When in June 2002, the National Democratic Alliance (NDA) government headed by Atal Bihari Vajpayee came up with the inspired but unconventional choice of a modest and an unassuming technocrat for the post of the President of India, the entire nation, in a rare show of unanimity, rejoiced at the move.
And what a splendid choice it turned out to be by the NDA government.
Avul Pakir Jainulabdeen (APJ) Abdul Kalam was clearly India’s first, and so far it’s only egalitarian President. He was unfettered by the trappings of the office. He mingled with the masses, unencumbered by the Presidential protocols that lesser men and woman who have occupied the post revelled in. He nurtured a vision of India, however naively conceptualised it may have been. He also earnestly believed that he had an achievable action plan to translate his vision of transforming India into a ‘developed country’ by 2020.
A man of boundless energy, Kalam travelled through the length and breadth of the country and reached out to millions of school and college children. His inspirational speechifying, delivered in a genial head-masterly approach, presented the young minds with an uplifting vision of our country. Shorn of any sophistry and rooted in the deep love of his country, his speeches were lapped by adulating students.
Kalam radiated positive energy and always talked passionately about India’s enormous but untapped potential. He sincerely believed that spreading optimism would drown the voices of the professional poverty purveyors and doomsday prophets. He argued for leveraging technology for solving the nation’s problem and wanted to build a militarily mighty India.
Kalam was born to a boat-owning Muslim household in the fishing hamlet of Rameswaram. Kalam’s early life is, in a way, a great tribute to the innately Indic syncretism. A Hindu Brahmin family and a Christian teacher played an instrumental role in his formative years leading up to his aeronautical engineering degree at the Madras Institute of Technology.
By the time he was appointed as Chief Scientific Adviser to the Ministry of Defence in 2000, Kalam had already blazed a glorious trial in a distinguished career that spawned across domains of both space and defence. By all accounts, he was an outstanding technology manager but certainly not India’s greatest scientist which many mistakenly believe he was.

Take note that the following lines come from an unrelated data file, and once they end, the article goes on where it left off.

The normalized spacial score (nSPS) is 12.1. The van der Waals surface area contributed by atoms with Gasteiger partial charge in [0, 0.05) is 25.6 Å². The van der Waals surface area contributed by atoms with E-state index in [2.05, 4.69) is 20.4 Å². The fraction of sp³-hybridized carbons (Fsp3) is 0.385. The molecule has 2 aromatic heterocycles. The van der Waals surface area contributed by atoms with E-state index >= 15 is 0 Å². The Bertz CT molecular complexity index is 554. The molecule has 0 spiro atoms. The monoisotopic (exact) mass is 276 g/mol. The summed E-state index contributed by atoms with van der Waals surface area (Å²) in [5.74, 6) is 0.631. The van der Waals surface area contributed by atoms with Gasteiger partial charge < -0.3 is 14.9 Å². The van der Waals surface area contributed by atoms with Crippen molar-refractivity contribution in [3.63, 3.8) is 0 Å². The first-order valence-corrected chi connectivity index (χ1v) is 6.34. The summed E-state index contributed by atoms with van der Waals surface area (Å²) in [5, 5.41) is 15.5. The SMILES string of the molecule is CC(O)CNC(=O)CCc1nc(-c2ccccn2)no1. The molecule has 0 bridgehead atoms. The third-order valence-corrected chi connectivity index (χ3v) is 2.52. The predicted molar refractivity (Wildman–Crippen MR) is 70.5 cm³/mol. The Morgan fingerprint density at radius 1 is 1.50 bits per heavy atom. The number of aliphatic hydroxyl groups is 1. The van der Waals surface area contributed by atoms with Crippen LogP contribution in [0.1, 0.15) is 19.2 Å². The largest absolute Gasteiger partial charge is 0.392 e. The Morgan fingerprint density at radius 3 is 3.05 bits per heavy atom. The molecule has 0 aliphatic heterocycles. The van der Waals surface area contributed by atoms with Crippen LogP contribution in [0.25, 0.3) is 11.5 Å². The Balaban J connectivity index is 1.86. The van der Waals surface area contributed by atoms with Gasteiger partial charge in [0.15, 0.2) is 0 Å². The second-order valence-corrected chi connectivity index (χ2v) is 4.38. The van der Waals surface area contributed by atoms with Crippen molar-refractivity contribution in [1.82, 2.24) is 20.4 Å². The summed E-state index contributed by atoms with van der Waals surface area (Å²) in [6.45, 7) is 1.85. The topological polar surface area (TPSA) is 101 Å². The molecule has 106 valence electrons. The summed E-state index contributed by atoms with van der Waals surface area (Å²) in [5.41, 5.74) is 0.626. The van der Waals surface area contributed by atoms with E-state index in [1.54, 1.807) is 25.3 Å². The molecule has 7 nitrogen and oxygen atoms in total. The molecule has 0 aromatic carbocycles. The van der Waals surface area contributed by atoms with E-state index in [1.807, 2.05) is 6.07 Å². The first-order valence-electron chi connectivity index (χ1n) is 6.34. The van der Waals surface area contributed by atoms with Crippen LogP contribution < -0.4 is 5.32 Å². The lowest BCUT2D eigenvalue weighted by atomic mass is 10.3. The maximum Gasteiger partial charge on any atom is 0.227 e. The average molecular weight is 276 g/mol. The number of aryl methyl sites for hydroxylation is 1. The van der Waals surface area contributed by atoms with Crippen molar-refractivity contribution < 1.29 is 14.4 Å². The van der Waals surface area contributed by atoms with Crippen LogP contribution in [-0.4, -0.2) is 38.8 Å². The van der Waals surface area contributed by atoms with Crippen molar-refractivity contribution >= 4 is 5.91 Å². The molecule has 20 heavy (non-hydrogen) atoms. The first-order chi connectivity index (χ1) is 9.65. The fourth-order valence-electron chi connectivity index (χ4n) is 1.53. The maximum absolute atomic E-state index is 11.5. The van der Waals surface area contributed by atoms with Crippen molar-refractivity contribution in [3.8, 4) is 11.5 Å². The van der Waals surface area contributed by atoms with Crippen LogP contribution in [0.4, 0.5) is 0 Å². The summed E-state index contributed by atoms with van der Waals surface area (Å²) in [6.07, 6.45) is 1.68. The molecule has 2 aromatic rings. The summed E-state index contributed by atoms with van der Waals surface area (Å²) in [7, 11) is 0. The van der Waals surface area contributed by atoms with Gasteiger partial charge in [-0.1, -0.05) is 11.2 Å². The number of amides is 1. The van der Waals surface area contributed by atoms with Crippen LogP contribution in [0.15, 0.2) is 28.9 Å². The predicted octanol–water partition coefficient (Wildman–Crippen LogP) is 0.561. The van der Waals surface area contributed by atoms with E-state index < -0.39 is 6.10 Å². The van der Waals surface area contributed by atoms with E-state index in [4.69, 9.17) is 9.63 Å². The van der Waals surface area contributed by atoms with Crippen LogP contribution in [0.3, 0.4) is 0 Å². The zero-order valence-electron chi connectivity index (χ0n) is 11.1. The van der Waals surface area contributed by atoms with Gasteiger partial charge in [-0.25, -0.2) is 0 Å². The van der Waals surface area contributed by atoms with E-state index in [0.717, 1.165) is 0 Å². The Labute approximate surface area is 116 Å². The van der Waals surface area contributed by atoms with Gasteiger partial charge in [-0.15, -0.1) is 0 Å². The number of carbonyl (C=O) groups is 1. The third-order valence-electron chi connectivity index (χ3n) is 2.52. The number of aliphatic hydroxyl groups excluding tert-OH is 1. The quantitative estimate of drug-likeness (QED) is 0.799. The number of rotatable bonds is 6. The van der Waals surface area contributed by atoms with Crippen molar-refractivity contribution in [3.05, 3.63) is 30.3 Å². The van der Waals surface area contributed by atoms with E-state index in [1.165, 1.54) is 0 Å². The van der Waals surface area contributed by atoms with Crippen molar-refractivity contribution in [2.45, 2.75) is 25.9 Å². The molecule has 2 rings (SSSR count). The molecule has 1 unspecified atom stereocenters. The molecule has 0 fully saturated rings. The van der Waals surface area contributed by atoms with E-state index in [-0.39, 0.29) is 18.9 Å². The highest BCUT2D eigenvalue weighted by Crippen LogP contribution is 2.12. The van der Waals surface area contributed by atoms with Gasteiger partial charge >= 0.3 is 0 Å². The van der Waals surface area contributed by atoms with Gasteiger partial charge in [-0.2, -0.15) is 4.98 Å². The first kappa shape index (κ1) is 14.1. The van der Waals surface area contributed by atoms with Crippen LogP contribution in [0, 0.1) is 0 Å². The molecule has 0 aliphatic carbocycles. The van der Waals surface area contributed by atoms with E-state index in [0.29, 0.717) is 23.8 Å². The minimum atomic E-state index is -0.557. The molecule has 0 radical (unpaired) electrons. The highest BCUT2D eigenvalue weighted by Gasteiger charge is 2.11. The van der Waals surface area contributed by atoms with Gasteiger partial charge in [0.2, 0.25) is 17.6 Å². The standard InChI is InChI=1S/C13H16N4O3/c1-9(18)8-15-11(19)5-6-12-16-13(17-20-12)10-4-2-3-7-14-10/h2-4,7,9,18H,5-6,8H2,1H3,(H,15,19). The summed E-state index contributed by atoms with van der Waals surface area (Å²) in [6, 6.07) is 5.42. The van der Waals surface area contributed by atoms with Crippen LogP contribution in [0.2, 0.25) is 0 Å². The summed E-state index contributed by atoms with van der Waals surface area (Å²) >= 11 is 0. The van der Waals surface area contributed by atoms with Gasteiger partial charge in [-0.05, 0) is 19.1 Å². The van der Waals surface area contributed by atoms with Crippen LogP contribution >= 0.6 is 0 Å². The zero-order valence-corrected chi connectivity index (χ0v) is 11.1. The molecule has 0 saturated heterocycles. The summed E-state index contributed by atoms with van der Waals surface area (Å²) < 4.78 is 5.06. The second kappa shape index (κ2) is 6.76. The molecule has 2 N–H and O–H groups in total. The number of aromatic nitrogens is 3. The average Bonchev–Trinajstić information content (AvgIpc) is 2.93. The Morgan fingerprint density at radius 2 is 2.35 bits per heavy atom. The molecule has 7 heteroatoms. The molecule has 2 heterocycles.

As its mission director, he played a pivotal role in the design, development and launch of Satellite Launch Vehicle-3, India’s largely indigenous satellite launch program. He then moved to the defence establishment to spearhead India’s ambitious Integrated Guided Missile Development Programme. It was under this path-breaking program that India developed its various missile systems like the Prithvi and the Agni series.
Kalam’s outstanding strength was his ability to program manage large-scale space and defence projects involving multiple stakeholders and navigate through complex ecosystems that cut across various government departments, research labs, factories, suppliers, vendors, production units and academia. He was a people manager par excellence with an ability to motivate team members across project hierarchy.
It was also remarkable how Kalam operationalised his belief that other collateral benefits should accrue from defence system development projects. A custom fabricated device for polio patients, heavily customised artificial limbs for the physically challenged, composite Compressed Natural Gas cylinders for automobiles were among many life-changing material innovations powered by him.
It was not that Kalam was without his share of critics. A significant section of India’s Left establishment and the Congress party, especially under Sonia Gandhi, despised him deeply. Insinuations ranged from suggestions that he often resorted to the patriotic card to deflect project failures, that he lacked a doctorate from a premier scientific institution that somehow apparently made him unworthy of career progression he achieved, and that he dutifully played the Model Muslim as demanded by Sangh Parivar’s specification. Congress party’s hostility to Kalam was personal as well as philosophical. Unconfirmed accounts suggest that he may have played a role in derailing Sonia Gandhi’s ascension to prime minister’s post.
Kalam epitomised the antithesis of a certain perverse version of secularism, established as intellectual consensus, by the Nehruvian establishment. He never wore his minority tag, did not subscribe to the “perpetually under siege and forever prosecuted” theory about religious minorities. He codenamed various space and missile program using profoundly Hindu imagery. He played the Veena, was inspired by work of the great Hindu nationalist poet from Tamil Nadu Bharathiar, quoted copiously from Bhagavad Gita and was an avid listener of Carnatic Music. Add to it the fact that he was a lifelong vegetarian, a teetotaller and non-smoker.
Kalam’s simple-minded worldview, given the complexity of India’s problems, may have been infuriating at times. But millions of Indians, especially in small towns and cities of India, looked up to him as an inspiration. Because they could relate with this simpleton with an uncomplicated worldview. He talked to them in the idiom and language that they understood. Kalam fired their imagination. Tell us one another individual, perhaps with the exception of Narendra Modi, who has done this with any degree of success.
Any assessment of Kalam needs to be performed within the framework of the largely ceremonial role of the President of India. And in such role, he was a trailblazer, head and shoulders above any other holder of the office, a choice made easy by the fact that it was mostly petty provincial politicians or notorious time servers of Nehru-Gandhi Dynasty who occupied it.
He was India’s greatest President and will be so for a long time.
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